The complexities and changes resulting from the pandemic have forced workers to adapt, expectations around working practices have changed rapidly and workplaces must evolve to keep pace.
In the future, organisations are likely to keep a “core office” and it will remain the place where most team connection, learning and collaboration happens. The long-term expectation is for expanded communal space in these offices – conference rooms of various sizes, huddle rooms, “village greens” and social hubs.
For many workers home is a feasible second option but the flexibility to choose a third option – a coffee shop, local library, perhaps a museum lobby – will be important too. And the popularity of coworking spaces, retail spaces and suburban “spoke” offices will grow. It’s therefore likely the workplace will become an ecosystem which provides multiple options for workers, resulting in greater freedom and more employee-centred choice than before.
Organisations will need to implement reliable technology to manage office space utilisation in a transparent, accessible way. And they must ensure a seamless connection between workers, both inside and outside the office.
The faster speed and higher bandwidth provided by 5G will be critical. Phone and tablet apps will become ever-more powerful and 5G will ensure they can be used for complex tasks without the need for a fixed desk.
The combination of 5G and “edge computing” (computing that’s done at the edge of a network) will sharpen speeds and response times further yet. It will drive better digital experiences – ranging from improved video download speeds to augmented reality – and enable more engaging, effective working practices.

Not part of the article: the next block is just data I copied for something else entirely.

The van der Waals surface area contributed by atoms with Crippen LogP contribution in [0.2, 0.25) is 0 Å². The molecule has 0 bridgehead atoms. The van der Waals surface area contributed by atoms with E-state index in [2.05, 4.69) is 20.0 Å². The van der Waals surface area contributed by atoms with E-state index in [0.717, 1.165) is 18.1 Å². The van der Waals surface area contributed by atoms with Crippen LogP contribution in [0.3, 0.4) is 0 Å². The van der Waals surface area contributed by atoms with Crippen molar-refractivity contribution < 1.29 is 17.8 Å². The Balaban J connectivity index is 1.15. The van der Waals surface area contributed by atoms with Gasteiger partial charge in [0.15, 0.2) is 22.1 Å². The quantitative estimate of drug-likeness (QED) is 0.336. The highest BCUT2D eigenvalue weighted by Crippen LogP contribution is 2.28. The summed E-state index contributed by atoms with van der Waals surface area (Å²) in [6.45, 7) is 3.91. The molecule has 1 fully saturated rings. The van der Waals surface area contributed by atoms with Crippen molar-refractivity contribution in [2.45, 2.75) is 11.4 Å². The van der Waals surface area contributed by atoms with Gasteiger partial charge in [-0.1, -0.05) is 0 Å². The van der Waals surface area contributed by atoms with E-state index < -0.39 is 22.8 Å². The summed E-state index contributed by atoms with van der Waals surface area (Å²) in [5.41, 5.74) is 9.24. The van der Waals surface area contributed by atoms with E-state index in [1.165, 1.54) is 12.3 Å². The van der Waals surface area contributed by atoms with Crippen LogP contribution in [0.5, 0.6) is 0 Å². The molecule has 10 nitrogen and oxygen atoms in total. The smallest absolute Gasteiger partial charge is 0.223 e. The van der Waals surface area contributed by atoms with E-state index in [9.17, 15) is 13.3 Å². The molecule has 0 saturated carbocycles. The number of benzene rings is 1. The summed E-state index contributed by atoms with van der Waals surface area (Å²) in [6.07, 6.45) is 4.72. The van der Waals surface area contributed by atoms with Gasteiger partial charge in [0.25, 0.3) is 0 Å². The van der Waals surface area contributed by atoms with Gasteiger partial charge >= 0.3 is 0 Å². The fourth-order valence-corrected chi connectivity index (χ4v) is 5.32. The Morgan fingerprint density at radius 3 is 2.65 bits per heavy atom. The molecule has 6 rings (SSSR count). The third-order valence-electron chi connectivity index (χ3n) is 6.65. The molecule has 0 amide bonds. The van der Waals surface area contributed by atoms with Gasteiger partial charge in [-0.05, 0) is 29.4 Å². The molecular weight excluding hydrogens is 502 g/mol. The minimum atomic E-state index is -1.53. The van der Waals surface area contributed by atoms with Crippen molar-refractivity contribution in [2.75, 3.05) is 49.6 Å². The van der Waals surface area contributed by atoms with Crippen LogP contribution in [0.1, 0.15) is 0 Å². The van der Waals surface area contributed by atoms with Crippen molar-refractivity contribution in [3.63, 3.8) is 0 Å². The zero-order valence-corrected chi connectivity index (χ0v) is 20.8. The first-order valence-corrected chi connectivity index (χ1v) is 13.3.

Rapidly changing workstyles and technological advancement may stop real estate decisions being taken in traditional ten-year cycles. Organisations will need to build out spaces like e-products, with a minimum viable product mindset and a continuous improvement culture.
The delivery of networks nationally is a major civil engineering project which tens of billions in public and private investment will help deliver. National government, local authorities and private companies will need to cooperate to coordinate delivery—something which groups, including Speed Up Britain, have campaigned for.
The concept of private 5G networks has also been gaining traction. It allows enterprises to purchase 5G spectrum and deploy their own mobile networks which are enclosed and secure. Organisations can determine who connects to it and what data is kept on site. Issues can be resolved quickly, and data is kept local, interactive, and real time.
As well as improving building management and user experience, private 5G networks can help eliminate excess core cabling and infrastructure, saving time, money and opening up possibilities for flexible floorplans and workspace design.
It will take time to build out a 5G network which gives citizens across the UK a fully optimised digital experience in whichever location they decide to work. It is, after all, only in the past few years that the faster speeds of 5G smartphones been introduced. But the capabilities of 5G technologies are becoming ever-more real—and the draw of agile, connected workplace ecosystems is undeniable.
The office might be optional but for the future of work, 5G is crucial.